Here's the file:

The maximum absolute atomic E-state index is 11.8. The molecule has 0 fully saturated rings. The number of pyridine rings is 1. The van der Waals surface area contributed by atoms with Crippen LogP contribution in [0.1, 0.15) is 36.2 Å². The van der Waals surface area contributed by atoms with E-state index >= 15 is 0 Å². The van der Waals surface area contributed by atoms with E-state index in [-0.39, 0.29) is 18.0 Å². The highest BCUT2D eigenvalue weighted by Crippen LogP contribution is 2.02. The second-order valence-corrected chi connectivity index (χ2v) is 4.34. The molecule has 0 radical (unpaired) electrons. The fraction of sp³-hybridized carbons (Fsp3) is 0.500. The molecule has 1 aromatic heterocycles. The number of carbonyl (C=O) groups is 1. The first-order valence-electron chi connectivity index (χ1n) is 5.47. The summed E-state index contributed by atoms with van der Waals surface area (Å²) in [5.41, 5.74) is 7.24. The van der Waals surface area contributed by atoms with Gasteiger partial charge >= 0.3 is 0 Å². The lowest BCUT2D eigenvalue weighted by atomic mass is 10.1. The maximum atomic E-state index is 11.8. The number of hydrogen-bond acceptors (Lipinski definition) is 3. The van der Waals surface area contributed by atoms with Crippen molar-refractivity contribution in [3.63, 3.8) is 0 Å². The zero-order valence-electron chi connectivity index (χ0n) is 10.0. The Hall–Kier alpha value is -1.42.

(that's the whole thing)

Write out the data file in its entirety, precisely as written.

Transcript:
The maximum absolute atomic E-state index is 11.8. The molecule has 0 fully saturated rings. The number of pyridine rings is 1. The van der Waals surface area contributed by atoms with Crippen LogP contribution in [0.1, 0.15) is 36.2 Å². The van der Waals surface area contributed by atoms with E-state index >= 15 is 0 Å². The van der Waals surface area contributed by atoms with E-state index in [-0.39, 0.29) is 18.0 Å². The highest BCUT2D eigenvalue weighted by Crippen LogP contribution is 2.02. The second-order valence-corrected chi connectivity index (χ2v) is 4.34. The molecule has 0 radical (unpaired) electrons. The fraction of sp³-hybridized carbons (Fsp3) is 0.500. The molecule has 1 aromatic heterocycles. The number of carbonyl (C=O) groups is 1. The first-order valence-electron chi connectivity index (χ1n) is 5.47. The summed E-state index contributed by atoms with van der Waals surface area (Å²) in [5.41, 5.74) is 7.24. The van der Waals surface area contributed by atoms with Gasteiger partial charge >= 0.3 is 0 Å². The lowest BCUT2D eigenvalue weighted by atomic mass is 10.1. The maximum atomic E-state index is 11.8. The number of hydrogen-bond acceptors (Lipinski definition) is 3. The van der Waals surface area contributed by atoms with Crippen molar-refractivity contribution in [3.63, 3.8) is 0 Å². The zero-order valence-electron chi connectivity index (χ0n) is 10.0. The Hall–Kier alpha value is -1.42.